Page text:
Twitching

I couldn’t believe what I was seeing.  A father was walking his dog while his little boy tried to keep up.  The young man was attempting to get his dad’s attention by pulling on his pant leg; but with no affect.  Why?  The man was talking on his cell phone.  After numerous attempts to connect, the boy disengaged from his father, pulled out a small headset, hit the button on his recorder, and retreated to his own little world.  I wanted so badly to tell this man that he was losing his son.

And schools are losing their students.  My wife Robin is a second grade teacher.  If there is a drumbeat in some educational institutions it is that we must “get through the material.”  To what end?  Robin contests, rightly, that there is little emphasis on comprehension.  Schools can declare that they have attained a certain standard (often attributed by the school itself).  But an overload of information without understanding is simply more forgettable information.

Key to Twitter’s® success is having immediate “knowledge.”  Twitter® advertises the question “What are you doing right now?”  Information is supposedly “super fresh.”  Steven Johnson suggests in TIME that these details of life are not superficial but give depth to life.  It may be true that celebrities can tell us about their causes and intimate, personal details.  But it is difficult to believe that while the United States continues to show poor math skills from its school children, the number of communication gimmicks we have built somehow makes up for bad school scores.[1] No one is complaining about devices, for instance, that allow instant communication about anti-Communist surges in Moldova or China.  Twittering in church, however, makes another TIME correspondent, Bonnie Rochman, concede, “The trick is to not let the chatter overshadow the need for quiet reflection that spirituality requires.”[2]

Diversion is the reason why people “cannot stay quietly in their own chamber.”[3] Our desire for distraction has been beating in our collective hearts ever since Genesis 3.    Norman Cousins in Human Options put it this way:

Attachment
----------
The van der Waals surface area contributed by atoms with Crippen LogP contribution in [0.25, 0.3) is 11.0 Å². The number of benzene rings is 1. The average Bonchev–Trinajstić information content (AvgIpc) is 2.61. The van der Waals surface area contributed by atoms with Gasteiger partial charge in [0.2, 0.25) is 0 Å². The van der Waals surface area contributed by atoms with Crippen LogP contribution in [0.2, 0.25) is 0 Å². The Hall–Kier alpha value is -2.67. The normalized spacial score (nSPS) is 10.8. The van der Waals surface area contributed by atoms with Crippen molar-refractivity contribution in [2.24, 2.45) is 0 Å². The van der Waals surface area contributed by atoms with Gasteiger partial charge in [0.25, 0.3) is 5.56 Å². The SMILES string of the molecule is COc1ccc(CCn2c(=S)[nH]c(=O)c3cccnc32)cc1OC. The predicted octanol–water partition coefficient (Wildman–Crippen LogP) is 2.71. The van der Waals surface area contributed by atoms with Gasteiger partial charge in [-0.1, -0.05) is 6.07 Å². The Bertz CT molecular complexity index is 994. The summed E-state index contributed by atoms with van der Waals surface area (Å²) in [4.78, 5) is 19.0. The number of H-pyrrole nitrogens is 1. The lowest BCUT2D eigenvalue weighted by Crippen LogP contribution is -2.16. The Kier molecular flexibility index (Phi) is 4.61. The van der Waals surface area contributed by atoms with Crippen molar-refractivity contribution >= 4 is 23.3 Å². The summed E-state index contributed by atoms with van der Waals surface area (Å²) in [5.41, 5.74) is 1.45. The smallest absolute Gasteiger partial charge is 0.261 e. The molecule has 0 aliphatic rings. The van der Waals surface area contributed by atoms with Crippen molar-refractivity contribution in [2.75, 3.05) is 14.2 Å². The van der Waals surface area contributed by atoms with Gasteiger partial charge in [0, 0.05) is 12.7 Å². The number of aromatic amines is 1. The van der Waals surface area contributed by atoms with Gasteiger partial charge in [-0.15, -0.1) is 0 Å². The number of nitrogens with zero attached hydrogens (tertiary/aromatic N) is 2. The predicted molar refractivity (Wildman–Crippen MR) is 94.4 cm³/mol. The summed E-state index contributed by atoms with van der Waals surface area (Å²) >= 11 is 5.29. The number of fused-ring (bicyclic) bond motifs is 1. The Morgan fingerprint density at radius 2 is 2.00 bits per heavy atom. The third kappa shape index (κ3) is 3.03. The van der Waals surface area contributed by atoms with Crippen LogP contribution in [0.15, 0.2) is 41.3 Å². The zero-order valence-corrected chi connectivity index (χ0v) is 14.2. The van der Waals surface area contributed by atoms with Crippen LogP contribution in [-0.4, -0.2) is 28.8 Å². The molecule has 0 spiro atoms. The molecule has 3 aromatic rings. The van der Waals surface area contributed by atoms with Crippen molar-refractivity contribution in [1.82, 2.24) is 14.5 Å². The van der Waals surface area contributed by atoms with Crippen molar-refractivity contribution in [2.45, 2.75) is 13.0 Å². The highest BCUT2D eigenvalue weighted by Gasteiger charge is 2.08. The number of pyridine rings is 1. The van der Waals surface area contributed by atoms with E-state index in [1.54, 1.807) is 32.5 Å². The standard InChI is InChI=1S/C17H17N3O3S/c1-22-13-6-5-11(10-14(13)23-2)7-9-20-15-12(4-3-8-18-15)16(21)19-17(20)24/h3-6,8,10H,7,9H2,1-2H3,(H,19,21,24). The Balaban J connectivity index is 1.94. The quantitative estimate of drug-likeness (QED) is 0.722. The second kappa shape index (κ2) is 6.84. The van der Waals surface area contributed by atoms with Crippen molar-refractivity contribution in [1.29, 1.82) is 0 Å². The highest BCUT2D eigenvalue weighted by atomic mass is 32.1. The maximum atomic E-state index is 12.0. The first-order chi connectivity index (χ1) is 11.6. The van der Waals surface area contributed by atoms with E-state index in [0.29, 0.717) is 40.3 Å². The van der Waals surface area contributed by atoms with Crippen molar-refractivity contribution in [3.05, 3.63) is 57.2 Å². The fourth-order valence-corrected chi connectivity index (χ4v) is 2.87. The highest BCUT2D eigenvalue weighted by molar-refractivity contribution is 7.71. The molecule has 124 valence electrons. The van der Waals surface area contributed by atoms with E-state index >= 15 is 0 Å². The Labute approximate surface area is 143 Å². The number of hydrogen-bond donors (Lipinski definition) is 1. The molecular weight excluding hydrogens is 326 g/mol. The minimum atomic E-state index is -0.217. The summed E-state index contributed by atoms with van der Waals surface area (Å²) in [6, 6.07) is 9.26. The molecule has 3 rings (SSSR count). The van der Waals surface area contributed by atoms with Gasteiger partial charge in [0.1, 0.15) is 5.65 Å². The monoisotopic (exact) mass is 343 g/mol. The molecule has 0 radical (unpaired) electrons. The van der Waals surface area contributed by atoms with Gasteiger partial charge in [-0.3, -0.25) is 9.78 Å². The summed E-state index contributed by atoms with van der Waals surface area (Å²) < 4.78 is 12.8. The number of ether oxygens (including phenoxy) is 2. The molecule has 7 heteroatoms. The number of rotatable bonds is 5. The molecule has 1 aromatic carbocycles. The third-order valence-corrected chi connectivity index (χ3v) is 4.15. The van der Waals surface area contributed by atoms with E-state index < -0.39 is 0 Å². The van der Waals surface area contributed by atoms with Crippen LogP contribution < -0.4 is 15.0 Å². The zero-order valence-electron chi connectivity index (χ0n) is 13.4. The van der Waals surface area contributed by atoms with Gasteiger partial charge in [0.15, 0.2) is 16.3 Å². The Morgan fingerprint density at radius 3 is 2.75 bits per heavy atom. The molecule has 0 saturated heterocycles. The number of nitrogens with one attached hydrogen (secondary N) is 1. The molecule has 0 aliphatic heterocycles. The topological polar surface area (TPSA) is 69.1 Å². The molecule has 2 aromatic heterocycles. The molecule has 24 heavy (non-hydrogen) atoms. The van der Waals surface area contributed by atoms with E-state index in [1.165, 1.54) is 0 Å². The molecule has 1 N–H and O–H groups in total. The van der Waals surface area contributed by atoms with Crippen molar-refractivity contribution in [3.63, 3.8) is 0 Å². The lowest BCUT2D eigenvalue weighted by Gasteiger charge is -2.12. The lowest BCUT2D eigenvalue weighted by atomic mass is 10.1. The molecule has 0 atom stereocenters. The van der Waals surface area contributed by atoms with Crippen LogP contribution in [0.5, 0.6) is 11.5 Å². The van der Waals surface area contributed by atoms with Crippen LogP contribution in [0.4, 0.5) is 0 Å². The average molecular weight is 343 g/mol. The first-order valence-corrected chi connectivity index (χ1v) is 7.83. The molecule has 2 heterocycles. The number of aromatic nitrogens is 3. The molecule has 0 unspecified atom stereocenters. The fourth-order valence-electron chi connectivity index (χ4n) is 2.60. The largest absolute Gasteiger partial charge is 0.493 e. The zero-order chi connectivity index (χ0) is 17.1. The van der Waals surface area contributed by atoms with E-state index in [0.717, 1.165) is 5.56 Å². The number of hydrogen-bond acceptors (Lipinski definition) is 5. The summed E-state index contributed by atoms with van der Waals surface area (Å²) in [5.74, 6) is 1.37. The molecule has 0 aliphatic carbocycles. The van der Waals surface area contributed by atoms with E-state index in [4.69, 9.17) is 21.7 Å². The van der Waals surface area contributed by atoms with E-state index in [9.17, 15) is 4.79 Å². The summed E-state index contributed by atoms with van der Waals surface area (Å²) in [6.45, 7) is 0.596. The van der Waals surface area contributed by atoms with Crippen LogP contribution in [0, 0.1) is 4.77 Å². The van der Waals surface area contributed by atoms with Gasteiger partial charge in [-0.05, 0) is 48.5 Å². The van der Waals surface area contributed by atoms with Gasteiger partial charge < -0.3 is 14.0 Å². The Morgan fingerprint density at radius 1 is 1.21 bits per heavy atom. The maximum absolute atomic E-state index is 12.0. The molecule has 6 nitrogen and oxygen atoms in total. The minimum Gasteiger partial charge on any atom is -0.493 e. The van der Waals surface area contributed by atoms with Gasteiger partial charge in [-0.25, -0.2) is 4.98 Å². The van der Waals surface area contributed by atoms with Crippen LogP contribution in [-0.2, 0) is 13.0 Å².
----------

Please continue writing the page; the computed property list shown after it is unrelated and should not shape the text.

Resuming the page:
Our own age is not likely to be distinguished in history for the large numbers of people who insisted on finding the time to think.  Plainly, this is not the Age of the Meditative Man.  It is a printing, squinting, shoving age.  Substitutes for repose are a billion dollar business.  Almost daily, new antidotes for contemplation spring into being and leap out from store counters.  Silence, already the world’s most critical shortage, is in danger of becoming a nasty word.  Modern man may or may not be obsolete, but he is certainly wired for sound and he twitches as naturally as he breathes.[4]

Twitter® shows we twitch.  Many complain that technology is changing us.  I suspect the opposite is true.  We are changing technology so we don’t have to change.  Perhaps the more troubling idea is that I become easily distracted with electrons.  My distraction is a pull toward the mundane, the inconsequential, and the vapid nature of whatever is “new.”  Screwtape encourages his underling to use distraction thwarting the Christian at prayer.[5] A. J. Conyers argues that cultural inattention is a crucial component to distraction.[6] Maggie Jackson warns in Distracted that civilization as we know it is at stake.[7] In short, our attention is drawn toward the temporal over the eternal.  Sin separates us from that which matters most.  Our twitching began in The Garden.